[Note: These are remarks James Quincey prepared and first shared with Coca‑Cola employees during a virtual town hall on June 3.]
George Floyd. Killed. A senseless tragedy for him and his family. Ahmaud Arbery. Breonna Taylor. Philando Castile. Sandra Bland. Freddie Gray. Michael Brown. Eric Garner. Tamir Rice. Trayvon Martin. All killed. All Black Americans, predominantly male Black Americans. All of whom should be alive today.
I, like you, am outraged, sad, frustrated, angry. Companies like ours must speak up as allies to the Black Lives Matter movement. We stand with those seeking justice and equality.
Reality is that there is still a wound in the fabric of America that is not just not healed – but is being reopened. Racism. It begets violence, it begets death.
It’s nearly 30 years since the video of Rodney King being beaten by police officers shocked the world. At the time, we spoke out. Roberto Goizueta, then-Chairman and CEO of The Coca‑Cola Company, said at an event, “Defending justice, creating economic opportunity and ensuring quality education is more than a noble cause. It is our duty. Nothing we value… our families, homes and businesses…are safe in the face of oppression, poverty and ignorance.”
It is our duty.
Now, with George Floyd’s death, I’ve been reflecting on our duty to Black people in America. Simply put, America hasn’t made enough progress, corporate America hasn’t made enough progress and nor has The Coca‑Cola Company.
As a nation and as individuals, we must do better. Businesses like ours can play an important role. As a company that believes diversity and inclusion are among our greatest strengths, we must put our resources and energy toward helping end the cycle of systemic racism.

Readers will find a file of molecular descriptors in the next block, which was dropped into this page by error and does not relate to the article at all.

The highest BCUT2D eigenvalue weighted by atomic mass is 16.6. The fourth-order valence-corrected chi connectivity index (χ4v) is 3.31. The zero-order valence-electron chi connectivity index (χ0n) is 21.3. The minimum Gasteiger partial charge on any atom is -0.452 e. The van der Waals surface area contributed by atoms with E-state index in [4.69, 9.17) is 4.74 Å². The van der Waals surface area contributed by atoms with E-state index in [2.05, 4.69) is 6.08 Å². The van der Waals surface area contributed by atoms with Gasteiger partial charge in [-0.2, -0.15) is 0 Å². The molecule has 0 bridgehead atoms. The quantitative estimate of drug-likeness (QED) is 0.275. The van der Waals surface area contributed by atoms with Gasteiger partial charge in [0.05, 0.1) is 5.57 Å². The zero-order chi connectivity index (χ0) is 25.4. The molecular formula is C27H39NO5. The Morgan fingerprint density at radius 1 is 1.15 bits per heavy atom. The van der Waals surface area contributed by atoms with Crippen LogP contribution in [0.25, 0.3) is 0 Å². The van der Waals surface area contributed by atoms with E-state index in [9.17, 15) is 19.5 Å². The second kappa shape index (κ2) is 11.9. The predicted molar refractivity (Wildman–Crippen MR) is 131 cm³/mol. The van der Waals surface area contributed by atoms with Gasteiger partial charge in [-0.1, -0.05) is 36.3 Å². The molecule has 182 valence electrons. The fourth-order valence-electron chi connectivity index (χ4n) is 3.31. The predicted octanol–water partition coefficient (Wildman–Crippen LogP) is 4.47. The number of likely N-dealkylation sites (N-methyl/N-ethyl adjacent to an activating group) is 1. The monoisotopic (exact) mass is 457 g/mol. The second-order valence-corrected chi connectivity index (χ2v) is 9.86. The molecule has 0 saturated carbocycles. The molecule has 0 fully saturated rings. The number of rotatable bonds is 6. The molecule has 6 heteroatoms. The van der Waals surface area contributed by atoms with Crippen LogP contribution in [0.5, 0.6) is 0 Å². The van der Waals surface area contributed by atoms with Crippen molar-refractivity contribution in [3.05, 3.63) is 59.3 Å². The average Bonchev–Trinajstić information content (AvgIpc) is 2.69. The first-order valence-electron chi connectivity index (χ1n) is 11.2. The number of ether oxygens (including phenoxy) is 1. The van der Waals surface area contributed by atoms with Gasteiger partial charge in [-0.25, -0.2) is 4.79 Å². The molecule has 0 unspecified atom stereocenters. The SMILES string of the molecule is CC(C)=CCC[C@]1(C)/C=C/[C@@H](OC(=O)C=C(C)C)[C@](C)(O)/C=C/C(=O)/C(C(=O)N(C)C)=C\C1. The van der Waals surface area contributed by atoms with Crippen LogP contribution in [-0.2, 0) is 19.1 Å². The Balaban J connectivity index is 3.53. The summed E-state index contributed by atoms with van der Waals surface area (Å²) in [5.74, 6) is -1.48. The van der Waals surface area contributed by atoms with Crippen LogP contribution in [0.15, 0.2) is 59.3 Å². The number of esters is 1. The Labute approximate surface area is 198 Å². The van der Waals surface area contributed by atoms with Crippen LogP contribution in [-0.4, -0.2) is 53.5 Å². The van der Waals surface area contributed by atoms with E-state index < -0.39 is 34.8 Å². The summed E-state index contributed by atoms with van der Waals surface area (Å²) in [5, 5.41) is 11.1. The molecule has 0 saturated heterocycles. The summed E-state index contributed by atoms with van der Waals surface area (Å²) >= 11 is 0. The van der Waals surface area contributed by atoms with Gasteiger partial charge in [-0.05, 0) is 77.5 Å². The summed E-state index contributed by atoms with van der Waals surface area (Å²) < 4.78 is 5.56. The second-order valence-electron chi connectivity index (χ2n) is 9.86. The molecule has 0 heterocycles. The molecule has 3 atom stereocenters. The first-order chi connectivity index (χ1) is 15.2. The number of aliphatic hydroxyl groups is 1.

The company is not perfect. It’s done great things, things to be proud of. From the emblematic to the sustained. From celebrating Dr. Martin Luther King Jr., through being the first to have African-Americans in advertising, to providing leaders to work on desegregation, to education, to South Africa, to refranchising to two new African-American entrepreneur-owned U.S. bottlers. One of whom, Troy Taylor, is with us today [as a speaker in the company’s town hall].
And it’s made mistakes, including the grave one with the largest discrimination lawsuit in U.S. history in 1999/2000. As the judge said, our biggest issue was not that we made mistakes and that there were individual cases, but that when we knew, we didn’t act to remedy and improve.
We don’t have all the answers. But I believe that we, together with civic and community advocates, government officials, fellow business leaders, our partners – and with the views and voices of those who challenge injustice – we can find solutions.
Our efforts will focus on four main areas – listening, leading, investing, advocating.
LISTENING: We believe our company and our brands have the power to drive change. And we want to get this right. In order to make progress for those who have been hurt by systemic racism, we need first to listen. We have ideas; we received ideas from employees, and we know that this is the beginning. That’s why we’re spending time listening to employees and seeking their input on meaningful actions we can take, both internal and external. We will seek out the voices and expertise of community leaders and social justice advocates to inform our actions. And we will continue to use multiple forms to continue to listen, to further the actions that we will take to lead, invest and advocate.